A designer is a problem solver, British designer and illustrator Gary Card said at Wednesday’s Herald Design Talk in Seoul.
Defining himself as a designer, one with a highly diverse portfolio that ranges from t-shirt prints and retail shops to fashion editorials and sculptures, Card said that designers are distinguished from artists by the fact that they are given problems to work out.
“Designers are problem solvers. They are given a problem, and to solve that problem in the most vivid and exciting way they can,” Card said, adding that artists are concerned more with pursuing their own message.
|Set designer and illustrator Gary Card. (Park Hae-mook/The Korea Herald)|
Despite Card defining himself as a designer, he has fallen under such names as prop-maker, illustrator and set designer who has done collaborative works with the world’s top brands and figures.
He has also designed costumes and headpieces for Lady Gaga, including her bone mask for the Monster Ball Tour; created a set design for the interior of the concept retail store LN-CC in London; and designed a Christmas campaign for the luxury brand Loewe.
“I get scared of the word artist. I think of myself as a designer, I don’t know where my career is going, and that is the most exciting thing about what I do, the journey I am on.”
Card says that the inspiration for his wildly eccentric and sometimes sinister designs often come from his childhood. His works include sculptures made with masking tape, which he says is one of his favorite materials, that are designed to put in the mind of the viewer an abandoned amusement park.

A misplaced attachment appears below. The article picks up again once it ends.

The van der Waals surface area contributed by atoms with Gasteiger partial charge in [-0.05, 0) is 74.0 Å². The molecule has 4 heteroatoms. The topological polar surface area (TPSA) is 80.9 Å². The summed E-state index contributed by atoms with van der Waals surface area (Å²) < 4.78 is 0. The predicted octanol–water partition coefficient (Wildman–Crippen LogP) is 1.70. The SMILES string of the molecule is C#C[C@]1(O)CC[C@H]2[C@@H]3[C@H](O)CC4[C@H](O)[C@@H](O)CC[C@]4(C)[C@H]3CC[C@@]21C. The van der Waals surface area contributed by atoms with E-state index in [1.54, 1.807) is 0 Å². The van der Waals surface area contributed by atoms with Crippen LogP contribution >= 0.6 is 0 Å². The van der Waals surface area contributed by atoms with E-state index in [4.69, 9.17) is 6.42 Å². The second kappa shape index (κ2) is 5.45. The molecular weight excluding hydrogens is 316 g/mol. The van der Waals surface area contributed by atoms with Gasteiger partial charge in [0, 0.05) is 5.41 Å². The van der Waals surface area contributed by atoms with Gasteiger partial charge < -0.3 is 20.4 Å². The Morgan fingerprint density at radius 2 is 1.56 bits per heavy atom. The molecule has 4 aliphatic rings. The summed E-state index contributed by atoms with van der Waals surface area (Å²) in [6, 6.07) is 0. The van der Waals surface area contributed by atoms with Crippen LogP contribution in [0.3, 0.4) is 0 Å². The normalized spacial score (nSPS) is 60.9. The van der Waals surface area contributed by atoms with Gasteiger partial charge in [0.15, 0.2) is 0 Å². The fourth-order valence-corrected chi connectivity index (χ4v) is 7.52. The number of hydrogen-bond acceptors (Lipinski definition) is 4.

“A lot of them come from my childhood. I am very excited about exploring things I remember, and turning them on their heads,” Card said. He said that the ideas for many of his works came from comics and other child-like things, citing the Christmas tree made of car parts he created for the British carmaker Vauxhall. It spun from the idea of “what would a Transformer tree” look like, referring to the cartoon and movie franchise.
Card describes his childhood, spent in the English seaside town of Bournemouth, as being spent mostly indoors despite living in a town with one of the United Kingdom’s most famous beaches. Card said that when his friends were playing on the beach, he would spend his time at home drawing and watching the sci-fi series “Star Trek.”
In addition to his “wild” style, Card is known for executing projects within very limited time, which he says is linked to his material-led style ― or staying true to the nature of the material being used.
“Material-led approach, it kind of led the way for me. It was fantastical, but it was very broad and true to the material we used,” he said.
“When I take on a project I am thinking how immersive can I make this experience.”
Although Card has grown into one of the leaders of his field, he says that seeing his works being edited ― which according to Card is a common occurrence ― remains a difficult thing to handle.
“It’s heartbreaking. You will spend hours with an idea. It may not be what they asked for, but you believe in the idea. It can be very upsetting, you love what you make, you nurture it, you want to show the world what you do but it can be very sad,” he said, adding that the “craziest thing” is not always what is wanted.
He went on to speak about his experience of working with singer Lady Gaga, saying that much of what he creates for the eccentric singer would be passed over.
While staying true to his style and artistic drive, Card doesn’t overlook the importance of commercial success.
“Wildly creative and commercial; both my favorite things. It is the perfect mixture of art and commerce,” Card said describing his work in designing shirts for the brand Comme des Garcons.
As for ways to overcome the “creator’s block,” Card suggests taking a step back from the problem at hand.
“It can be very hard. What I try and do is escape form the problem, the worst thing you can do is stare at a blank paper,” Card said.
“I come up with my best ideas when I am not thinking about them. See a film or taking public transport, it frees you up from the problem.”
By Choi He-suk (firstname.lastname@example.org